• Hi Janet, I agree about the quickness of e-mail and I love it, but I also love getting notes. It has been a long time since I have received an actual letter.


  3. The old letters really are treasures. I think about this so much. My mother has been rereading and shredding old letters that my father wrote to her and she wrote to my father. There were times during their marriage when my father had to take jobs out of state to take care of the family. It bothers me that she destroys them, but she says they are personal and they are her property and I have to accept that. She does share some of the little stories in them. It’s funny what we think is important in everyday life…letters capture that.


    • I feel for you as she shreds her letters. My mother had a little black diary that she kept after I was born and my father was overseas in the service. I saw it once a long time ago, but couldn’t find it after she died, I think she must have destroyed it. I really wanted it.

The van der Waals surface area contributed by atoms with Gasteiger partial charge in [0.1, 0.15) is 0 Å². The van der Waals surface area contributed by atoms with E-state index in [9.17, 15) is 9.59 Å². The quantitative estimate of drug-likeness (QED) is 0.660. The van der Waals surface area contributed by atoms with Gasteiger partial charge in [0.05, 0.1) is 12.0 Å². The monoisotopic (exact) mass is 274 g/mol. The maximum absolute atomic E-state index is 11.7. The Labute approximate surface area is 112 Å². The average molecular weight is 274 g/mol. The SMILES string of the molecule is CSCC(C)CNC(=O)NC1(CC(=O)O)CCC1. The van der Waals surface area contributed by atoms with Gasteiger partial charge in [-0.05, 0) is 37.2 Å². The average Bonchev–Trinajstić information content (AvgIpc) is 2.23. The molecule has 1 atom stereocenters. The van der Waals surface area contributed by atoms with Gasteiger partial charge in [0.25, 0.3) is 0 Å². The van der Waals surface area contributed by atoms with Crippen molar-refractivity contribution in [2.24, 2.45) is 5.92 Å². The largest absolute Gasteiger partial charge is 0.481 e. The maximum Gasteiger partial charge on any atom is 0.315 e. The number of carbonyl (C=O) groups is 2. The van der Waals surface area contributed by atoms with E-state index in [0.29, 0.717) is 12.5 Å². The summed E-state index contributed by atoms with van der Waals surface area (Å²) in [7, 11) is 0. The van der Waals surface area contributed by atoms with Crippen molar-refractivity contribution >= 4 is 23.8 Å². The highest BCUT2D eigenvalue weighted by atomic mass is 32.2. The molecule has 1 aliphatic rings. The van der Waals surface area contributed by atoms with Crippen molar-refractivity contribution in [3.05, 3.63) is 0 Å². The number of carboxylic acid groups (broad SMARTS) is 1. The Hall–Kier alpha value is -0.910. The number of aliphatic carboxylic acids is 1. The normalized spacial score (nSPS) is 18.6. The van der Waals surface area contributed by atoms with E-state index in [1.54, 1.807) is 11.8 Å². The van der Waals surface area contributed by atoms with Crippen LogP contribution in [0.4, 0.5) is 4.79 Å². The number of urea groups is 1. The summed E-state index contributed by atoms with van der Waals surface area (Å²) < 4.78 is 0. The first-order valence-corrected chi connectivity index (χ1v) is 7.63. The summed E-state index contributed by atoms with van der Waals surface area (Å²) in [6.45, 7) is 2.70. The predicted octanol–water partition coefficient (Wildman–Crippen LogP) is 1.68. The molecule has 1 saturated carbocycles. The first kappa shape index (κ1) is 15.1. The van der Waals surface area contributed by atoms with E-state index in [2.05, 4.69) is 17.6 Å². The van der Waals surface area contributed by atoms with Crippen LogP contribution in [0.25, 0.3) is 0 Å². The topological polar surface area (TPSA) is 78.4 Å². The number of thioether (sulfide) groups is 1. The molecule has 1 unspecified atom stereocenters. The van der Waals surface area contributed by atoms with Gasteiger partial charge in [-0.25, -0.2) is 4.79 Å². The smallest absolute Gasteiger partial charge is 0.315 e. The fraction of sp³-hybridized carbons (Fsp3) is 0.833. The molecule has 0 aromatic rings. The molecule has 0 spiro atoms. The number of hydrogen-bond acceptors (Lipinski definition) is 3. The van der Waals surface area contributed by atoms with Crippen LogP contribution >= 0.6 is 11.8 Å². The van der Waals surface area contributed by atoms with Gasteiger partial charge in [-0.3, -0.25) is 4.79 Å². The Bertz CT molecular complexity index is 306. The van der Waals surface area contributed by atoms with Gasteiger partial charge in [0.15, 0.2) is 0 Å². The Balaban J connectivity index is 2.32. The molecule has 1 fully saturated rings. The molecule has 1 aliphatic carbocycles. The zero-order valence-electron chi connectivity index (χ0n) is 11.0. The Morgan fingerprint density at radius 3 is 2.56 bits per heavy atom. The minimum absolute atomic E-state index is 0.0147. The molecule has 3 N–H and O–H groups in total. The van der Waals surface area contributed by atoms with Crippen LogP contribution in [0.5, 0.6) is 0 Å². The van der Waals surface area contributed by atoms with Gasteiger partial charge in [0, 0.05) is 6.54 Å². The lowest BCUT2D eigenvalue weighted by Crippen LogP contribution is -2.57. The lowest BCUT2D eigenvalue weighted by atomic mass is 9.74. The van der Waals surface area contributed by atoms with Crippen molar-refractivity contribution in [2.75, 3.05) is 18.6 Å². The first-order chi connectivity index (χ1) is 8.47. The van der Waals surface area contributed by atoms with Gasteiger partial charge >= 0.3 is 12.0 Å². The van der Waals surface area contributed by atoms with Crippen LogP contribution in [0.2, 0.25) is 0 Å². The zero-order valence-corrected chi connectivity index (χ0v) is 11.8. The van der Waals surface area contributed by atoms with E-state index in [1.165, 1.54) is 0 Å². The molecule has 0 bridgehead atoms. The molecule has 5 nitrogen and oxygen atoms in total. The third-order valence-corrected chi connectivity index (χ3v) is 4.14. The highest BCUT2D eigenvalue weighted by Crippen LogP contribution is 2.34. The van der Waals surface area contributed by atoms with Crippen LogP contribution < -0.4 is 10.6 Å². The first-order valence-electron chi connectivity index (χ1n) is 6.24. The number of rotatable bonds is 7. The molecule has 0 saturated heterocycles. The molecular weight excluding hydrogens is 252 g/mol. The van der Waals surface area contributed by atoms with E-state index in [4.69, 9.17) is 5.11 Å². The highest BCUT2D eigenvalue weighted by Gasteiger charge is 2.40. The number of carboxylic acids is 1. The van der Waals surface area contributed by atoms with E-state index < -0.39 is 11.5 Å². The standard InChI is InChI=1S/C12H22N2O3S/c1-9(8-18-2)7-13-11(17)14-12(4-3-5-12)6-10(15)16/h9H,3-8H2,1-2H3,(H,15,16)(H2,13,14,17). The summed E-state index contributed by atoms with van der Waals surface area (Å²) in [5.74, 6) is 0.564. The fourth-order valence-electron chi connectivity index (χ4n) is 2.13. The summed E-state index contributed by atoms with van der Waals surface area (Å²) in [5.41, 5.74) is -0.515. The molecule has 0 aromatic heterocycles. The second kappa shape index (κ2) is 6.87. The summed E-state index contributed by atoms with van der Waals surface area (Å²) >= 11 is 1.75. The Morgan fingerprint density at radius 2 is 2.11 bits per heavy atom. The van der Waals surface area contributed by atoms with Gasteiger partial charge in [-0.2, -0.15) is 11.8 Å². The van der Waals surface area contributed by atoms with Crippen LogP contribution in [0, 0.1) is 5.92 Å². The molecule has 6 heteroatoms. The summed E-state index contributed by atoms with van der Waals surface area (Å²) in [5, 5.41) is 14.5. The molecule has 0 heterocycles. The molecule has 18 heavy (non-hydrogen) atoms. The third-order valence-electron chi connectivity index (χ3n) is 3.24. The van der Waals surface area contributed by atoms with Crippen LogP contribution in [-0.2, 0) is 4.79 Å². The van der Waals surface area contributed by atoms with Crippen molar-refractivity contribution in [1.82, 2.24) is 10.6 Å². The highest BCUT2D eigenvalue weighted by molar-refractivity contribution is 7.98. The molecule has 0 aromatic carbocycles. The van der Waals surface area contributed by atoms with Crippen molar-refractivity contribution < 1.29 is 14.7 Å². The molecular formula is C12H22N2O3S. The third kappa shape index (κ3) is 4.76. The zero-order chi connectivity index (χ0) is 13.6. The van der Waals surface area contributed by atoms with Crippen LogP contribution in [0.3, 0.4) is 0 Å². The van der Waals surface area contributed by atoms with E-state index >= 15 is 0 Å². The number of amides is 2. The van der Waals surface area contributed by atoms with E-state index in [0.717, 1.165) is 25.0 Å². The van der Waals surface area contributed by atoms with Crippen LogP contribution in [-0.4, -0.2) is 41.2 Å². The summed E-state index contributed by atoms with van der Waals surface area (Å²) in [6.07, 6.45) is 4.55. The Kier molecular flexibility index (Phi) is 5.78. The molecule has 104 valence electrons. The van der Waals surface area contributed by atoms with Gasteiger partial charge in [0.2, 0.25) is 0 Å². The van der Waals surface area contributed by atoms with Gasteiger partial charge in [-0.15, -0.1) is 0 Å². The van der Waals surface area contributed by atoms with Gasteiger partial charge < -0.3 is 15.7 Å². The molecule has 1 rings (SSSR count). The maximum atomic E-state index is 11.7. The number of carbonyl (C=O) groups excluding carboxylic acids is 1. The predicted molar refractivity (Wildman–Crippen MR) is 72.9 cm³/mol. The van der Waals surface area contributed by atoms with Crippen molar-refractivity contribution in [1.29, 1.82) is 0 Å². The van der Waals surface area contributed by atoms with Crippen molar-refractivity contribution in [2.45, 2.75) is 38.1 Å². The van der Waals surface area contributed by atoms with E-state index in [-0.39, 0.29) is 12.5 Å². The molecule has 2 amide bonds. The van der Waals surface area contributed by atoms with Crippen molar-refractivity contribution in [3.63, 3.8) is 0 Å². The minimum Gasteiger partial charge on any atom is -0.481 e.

4. The way we communicate has changed so much, but then so has the postal service. Here, it is now quite expensive to send a letter; collections and deliveries are fewer. When my parents were courting, my father would often write to my mother when he returned home from seeing her, post the letter and she would receive it in the morning.
    There us something magical about unfolding an old letter, seeing the curls of the handwriting, the spelling mistakes that owe nothing to predictive text, to touch the paper.
    This is such a lovely post.


    • Thank you, Isabel. I really enjoyed doing it and the letters are still sitting on my table so I can read a few more. We used to have two deliveries a day during the Christmas season and it was so exciting getting mail. Now all we get are bills and advertisements.


  5. We have an ongoing family conversation about letters vs e-mail, and the importance of a historical record. So much love gets lost in the digital world. Thank you for giving us a peek into your family’s history of love.


    • I’m glad you enjoyed it – because it was a very special post for me to write, I find I am doing more written notes to people – because they are so special.